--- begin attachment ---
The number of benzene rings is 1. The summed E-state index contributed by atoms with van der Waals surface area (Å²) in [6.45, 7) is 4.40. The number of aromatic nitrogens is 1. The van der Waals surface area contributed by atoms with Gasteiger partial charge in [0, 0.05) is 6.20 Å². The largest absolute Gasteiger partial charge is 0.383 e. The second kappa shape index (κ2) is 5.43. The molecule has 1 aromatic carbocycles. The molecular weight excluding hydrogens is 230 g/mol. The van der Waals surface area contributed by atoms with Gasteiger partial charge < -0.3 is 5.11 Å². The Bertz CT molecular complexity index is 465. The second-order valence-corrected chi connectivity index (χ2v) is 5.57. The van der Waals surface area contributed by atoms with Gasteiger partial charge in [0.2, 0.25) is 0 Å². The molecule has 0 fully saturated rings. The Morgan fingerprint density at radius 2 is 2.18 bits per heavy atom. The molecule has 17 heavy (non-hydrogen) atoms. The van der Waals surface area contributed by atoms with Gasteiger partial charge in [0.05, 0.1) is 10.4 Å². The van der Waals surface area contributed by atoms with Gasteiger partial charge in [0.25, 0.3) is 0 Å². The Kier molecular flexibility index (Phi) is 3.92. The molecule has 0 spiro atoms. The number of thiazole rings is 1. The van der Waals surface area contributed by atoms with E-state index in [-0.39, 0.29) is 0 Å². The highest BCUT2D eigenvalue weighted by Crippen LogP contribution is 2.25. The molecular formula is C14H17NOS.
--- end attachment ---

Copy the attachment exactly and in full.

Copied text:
The number of benzene rings is 1. The summed E-state index contributed by atoms with van der Waals surface area (Å²) in [6.45, 7) is 4.40. The number of aromatic nitrogens is 1. The van der Waals surface area contributed by atoms with Gasteiger partial charge in [0, 0.05) is 6.20 Å². The largest absolute Gasteiger partial charge is 0.383 e. The second kappa shape index (κ2) is 5.43. The molecule has 1 aromatic carbocycles. The molecular weight excluding hydrogens is 230 g/mol. The van der Waals surface area contributed by atoms with Gasteiger partial charge < -0.3 is 5.11 Å². The Bertz CT molecular complexity index is 465. The second-order valence-corrected chi connectivity index (χ2v) is 5.57. The van der Waals surface area contributed by atoms with Gasteiger partial charge in [0.2, 0.25) is 0 Å². The molecule has 0 fully saturated rings. The Morgan fingerprint density at radius 2 is 2.18 bits per heavy atom. The molecule has 17 heavy (non-hydrogen) atoms. The van der Waals surface area contributed by atoms with Gasteiger partial charge in [0.05, 0.1) is 10.4 Å². The van der Waals surface area contributed by atoms with Gasteiger partial charge in [0.25, 0.3) is 0 Å². The Kier molecular flexibility index (Phi) is 3.92. The molecule has 0 spiro atoms. The number of thiazole rings is 1. The van der Waals surface area contributed by atoms with E-state index in [-0.39, 0.29) is 0 Å². The highest BCUT2D eigenvalue weighted by Crippen LogP contribution is 2.25. The molecular formula is C14H17NOS.